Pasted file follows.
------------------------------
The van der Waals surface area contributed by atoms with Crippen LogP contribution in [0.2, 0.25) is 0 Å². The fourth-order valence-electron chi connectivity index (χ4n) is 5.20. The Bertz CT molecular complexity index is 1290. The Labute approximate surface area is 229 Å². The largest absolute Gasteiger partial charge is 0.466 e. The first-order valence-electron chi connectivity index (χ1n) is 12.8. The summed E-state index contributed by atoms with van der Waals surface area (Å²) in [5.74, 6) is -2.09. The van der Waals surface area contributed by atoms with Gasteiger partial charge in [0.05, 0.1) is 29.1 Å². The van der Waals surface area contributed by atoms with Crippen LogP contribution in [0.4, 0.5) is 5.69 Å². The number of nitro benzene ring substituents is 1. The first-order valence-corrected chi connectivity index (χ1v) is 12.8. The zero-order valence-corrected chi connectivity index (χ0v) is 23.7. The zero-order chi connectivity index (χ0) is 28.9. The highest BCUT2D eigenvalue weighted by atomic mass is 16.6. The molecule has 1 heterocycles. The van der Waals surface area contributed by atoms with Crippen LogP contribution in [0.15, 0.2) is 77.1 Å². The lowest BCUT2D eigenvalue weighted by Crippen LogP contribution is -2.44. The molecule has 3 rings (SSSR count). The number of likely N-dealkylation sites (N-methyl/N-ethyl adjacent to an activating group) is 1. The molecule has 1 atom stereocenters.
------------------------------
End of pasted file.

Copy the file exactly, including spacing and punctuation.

The van der Waals surface area contributed by atoms with Crippen LogP contribution in [0.2, 0.25) is 0 Å². The fourth-order valence-electron chi connectivity index (χ4n) is 5.20. The Bertz CT molecular complexity index is 1290. The Labute approximate surface area is 229 Å². The largest absolute Gasteiger partial charge is 0.466 e. The first-order valence-electron chi connectivity index (χ1n) is 12.8. The summed E-state index contributed by atoms with van der Waals surface area (Å²) in [5.74, 6) is -2.09. The van der Waals surface area contributed by atoms with Gasteiger partial charge in [0.05, 0.1) is 29.1 Å². The van der Waals surface area contributed by atoms with Crippen LogP contribution in [0.4, 0.5) is 5.69 Å². The number of nitro benzene ring substituents is 1. The first-order valence-corrected chi connectivity index (χ1v) is 12.8. The zero-order valence-corrected chi connectivity index (χ0v) is 23.7. The zero-order chi connectivity index (χ0) is 28.9. The highest BCUT2D eigenvalue weighted by atomic mass is 16.6. The molecule has 1 heterocycles. The van der Waals surface area contributed by atoms with Crippen LogP contribution in [0.15, 0.2) is 77.1 Å². The lowest BCUT2D eigenvalue weighted by Crippen LogP contribution is -2.44. The molecule has 3 rings (SSSR count). The number of likely N-dealkylation sites (N-methyl/N-ethyl adjacent to an activating group) is 1. The molecule has 1 atom stereocenters.